# Deciphering this problem statement: Air resistance on projectiles

Homework Statement:
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Relevant Equations:
basic augmented matricies I am struggling with our equation and where to plug in my velocities and forces? After looking at my book I don't understand why p(t) would be where I plug in force, and why variable "t" is where we plug our velocity in?

When the problem says "what happens if you try to use a polynomial of degree less than 5" do they mean have an equation like:
p(t)=a0+a1t+a2t^2+a3t^3 ?

Any help would be appreciated.
Thanks

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Homework Statement:: See attached image
Homework Equations:: basic augmented matricies

I don't understand why p(t) would be where I plug in force, and why variable "t" is where we plug our velocity in?
p is a function, not a variable. ##p(t)=a0+a1t+a2t^2+a3t^3## says that if you supply the input value t to the function p it will return the value ##a0+a1t+a2t^2+a3t^3##. t just stands for any arbitrary input you might wish to make.
You want to express a force, F, as a polynomial function of wind speed, w. That means you are looking for a polynomial p such that ##F=p(w)##. So in p(t) the input p is to take the values you have for w, and the polynomial is to return something close to the observed values of F: ##F_i\approx p(w_i)##

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Homework Statement:: See attached image
Homework Equations:: basic augmented matricies

When the problem says "what happens if you try to use a polynomial of degree less than 5" do they mean have an equation like:
p(t)=a0+a1t+a2t^2+a3t^3 ?
Yes.
By now, I think you have figured that you must find those constants in that polynomial. How do you think you can do that? Look at what you have been given.

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There is a crank-and-grind approach to constructing an interpolating polynomial through a given set of data points. The Wiki page gives it, introduced by the words: "Alternatively, we may write down the polynomial immediately in terms of Lagrange polynomials:"

The idea behind that construction is that one can easily write down a polynomial which is zero at all but one of the given data points. For instance, a polynomial which is zero at every given data point other than t=4 is:$$(t-0)(t-2)(t-6)(t-8)(t-10)$$ You want to scale that polynomial up or down so that its result, when evaluated at t=4 is equal to the given data value for t=4. i.e. it needs to evaluate to 14.8. You determine the required scaling factor by taking the given data value (14.8) and dividing it by the result of evaluating the polynomial at t=4.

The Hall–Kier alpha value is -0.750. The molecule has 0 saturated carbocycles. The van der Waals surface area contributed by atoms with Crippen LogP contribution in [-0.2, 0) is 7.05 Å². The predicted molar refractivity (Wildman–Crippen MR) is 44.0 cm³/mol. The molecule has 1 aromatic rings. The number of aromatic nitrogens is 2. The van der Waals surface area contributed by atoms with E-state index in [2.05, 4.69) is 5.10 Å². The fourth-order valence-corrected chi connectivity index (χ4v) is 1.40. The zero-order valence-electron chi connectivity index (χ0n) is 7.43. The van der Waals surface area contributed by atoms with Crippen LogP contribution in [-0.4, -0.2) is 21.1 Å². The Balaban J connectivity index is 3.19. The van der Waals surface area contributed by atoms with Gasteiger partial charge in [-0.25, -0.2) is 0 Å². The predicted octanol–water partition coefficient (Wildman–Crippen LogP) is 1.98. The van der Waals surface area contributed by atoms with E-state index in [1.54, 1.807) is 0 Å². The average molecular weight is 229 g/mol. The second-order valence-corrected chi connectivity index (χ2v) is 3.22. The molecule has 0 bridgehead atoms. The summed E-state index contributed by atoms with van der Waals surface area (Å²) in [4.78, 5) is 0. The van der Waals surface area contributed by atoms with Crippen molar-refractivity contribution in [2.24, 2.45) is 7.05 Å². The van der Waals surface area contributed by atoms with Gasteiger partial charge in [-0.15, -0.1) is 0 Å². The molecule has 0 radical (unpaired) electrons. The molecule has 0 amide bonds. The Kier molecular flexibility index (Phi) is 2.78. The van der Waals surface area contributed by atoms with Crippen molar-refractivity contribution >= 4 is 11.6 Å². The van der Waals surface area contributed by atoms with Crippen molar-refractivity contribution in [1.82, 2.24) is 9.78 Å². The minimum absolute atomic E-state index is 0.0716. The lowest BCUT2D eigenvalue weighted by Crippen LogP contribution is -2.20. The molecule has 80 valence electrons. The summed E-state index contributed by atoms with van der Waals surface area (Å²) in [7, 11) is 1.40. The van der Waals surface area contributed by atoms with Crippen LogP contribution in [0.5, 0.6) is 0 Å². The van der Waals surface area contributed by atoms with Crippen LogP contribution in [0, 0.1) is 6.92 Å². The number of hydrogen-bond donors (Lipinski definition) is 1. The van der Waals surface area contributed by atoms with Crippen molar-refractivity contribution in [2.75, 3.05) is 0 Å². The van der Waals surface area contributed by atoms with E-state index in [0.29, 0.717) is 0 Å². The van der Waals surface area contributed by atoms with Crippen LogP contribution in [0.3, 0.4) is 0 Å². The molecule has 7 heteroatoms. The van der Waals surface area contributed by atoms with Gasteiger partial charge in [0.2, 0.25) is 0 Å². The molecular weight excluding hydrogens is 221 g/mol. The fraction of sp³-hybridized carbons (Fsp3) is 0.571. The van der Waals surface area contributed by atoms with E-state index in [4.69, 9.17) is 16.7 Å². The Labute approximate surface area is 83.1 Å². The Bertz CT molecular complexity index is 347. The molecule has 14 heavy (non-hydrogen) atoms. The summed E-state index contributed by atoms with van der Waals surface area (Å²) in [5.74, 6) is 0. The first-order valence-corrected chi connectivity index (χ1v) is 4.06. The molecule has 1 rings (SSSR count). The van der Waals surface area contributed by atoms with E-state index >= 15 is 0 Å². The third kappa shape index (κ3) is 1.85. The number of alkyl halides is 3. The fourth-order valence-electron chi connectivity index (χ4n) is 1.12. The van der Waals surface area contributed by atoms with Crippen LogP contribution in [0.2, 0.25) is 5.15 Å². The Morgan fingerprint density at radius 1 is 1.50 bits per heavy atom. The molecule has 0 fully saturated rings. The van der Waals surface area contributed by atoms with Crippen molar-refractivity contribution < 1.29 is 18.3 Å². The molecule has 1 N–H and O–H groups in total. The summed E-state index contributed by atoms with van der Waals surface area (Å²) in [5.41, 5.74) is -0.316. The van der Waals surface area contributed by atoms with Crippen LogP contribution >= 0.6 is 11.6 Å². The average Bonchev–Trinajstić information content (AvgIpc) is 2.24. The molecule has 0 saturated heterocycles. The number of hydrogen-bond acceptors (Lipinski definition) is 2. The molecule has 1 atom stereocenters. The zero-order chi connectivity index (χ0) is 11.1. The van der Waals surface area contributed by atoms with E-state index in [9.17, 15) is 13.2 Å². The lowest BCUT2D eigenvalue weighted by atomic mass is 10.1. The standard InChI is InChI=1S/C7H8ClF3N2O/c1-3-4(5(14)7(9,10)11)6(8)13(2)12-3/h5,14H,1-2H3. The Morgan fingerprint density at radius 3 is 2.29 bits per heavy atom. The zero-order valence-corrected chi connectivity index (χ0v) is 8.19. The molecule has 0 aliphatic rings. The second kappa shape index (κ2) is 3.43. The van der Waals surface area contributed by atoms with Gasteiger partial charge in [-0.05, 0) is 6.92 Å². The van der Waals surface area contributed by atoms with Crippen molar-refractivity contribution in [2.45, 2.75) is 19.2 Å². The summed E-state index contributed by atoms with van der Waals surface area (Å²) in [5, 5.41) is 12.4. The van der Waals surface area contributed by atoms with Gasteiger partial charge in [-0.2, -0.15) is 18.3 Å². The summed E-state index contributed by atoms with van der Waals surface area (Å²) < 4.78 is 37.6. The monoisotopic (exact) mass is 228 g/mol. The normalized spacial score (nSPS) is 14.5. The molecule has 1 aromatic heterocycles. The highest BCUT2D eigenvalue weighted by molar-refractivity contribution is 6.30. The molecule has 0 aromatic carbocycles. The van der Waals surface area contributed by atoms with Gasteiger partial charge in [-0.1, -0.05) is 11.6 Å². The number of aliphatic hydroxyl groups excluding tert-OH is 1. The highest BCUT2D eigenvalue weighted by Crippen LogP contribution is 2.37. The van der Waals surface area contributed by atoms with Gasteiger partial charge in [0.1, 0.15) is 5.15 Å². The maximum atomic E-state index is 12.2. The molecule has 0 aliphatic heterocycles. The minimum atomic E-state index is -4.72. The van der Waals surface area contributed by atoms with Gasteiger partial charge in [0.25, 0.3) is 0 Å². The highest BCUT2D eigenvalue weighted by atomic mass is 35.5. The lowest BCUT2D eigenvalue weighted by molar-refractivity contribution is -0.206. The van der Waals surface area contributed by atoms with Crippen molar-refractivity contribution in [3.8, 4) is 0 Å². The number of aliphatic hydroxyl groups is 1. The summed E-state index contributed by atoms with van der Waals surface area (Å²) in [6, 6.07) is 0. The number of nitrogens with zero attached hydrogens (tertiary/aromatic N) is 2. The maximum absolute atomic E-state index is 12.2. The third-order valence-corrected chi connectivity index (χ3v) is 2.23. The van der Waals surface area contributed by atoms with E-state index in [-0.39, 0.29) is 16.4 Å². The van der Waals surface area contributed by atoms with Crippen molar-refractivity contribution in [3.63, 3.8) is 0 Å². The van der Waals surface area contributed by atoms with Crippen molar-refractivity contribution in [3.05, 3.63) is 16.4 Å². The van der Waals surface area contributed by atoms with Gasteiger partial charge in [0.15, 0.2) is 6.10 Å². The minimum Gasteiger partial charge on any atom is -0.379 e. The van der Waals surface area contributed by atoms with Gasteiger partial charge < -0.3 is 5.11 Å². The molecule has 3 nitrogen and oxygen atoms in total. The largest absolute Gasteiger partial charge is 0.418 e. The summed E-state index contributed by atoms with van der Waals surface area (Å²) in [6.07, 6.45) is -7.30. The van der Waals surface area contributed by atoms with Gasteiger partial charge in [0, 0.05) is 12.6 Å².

i.e. you evaluate:$$\frac{(t-0)(t-2)(t-6)(t-8)(t-10)}{(4-0)(4-2)(4-6)(4-8)(4-10)}14.8$$ as a polynomial. That is, it should come out as$$\text{something }t^5 + \text{something }t^4 + \text{something }t^3 + \text{something }t^2 + \text{something }t + \text{something}$$ You then repeat for each of the other data points and add all six polynomials together. Because of the way they were constructed, each individual formula is a fifth degree polynomial, is zero at all but one point and takes on the correct value at that data point. The sum of all of them must therefore be a fifth (or fewer) degree polynomial that takes the correct value at all the data points.

It is a fair bit of mind-numbing work.

Edit: Switched to use "t" as the dummy variable in the polynomial as the question suggests.

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The manual process suggested by jbriggs444 will certainly work.

For something less painful, you might consider using a spreadsheet such as MS Excel, and looking up the "generalized least square" method.

A word of caution regarding the use of Excel: you can ask it for a 5th degree polynomial trendline and "display equation on Chart" but the default will display only 2 decimal places for the coefficients. For a 5th degree polynomial that is just not enough to use it to get good values. If you go the trendline route, you need to format the trendline equation to show 5 or 6 figures.

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A word of caution regarding the use of Excel: you can ask it for a 5th degree polynomial trendline and "display equation on Chart" but the default will display only 2 decimal places for the coefficients. For a 5th degree polynomial that is just not enough to use it to get good values. If you go the trendline route, you need to format the trendline equation to show 5 or 6 figures.

I was not talking about using the trend line function. Though, of course, that's possible. The digits displayed can be formatted to show the desired number of digits.

I was talking about using the spreadsheet to do the generalized least square fit to a polynomial of your choice. You make a column with all 1's, a column with x, a column with x-squared, a column with x-cubed, etc. Then you build your polynomial out of A times the first column, B times the second, etc. Then you minimize the sum of the squares of the differences with your data by adjusting the parameters. You get the same notion as a least-square fit to a straight line, but to a polynomial. There's a keen little matrix equation that you need to solve to get the minimum. And such matrix equations, up to a few 100 data points and up to a dozen columns, is easily within Excel's ability.

Excel also has a built-in polynomial fitting function. This will work directly on the spreadsheet, no graph required.

I know you weren't .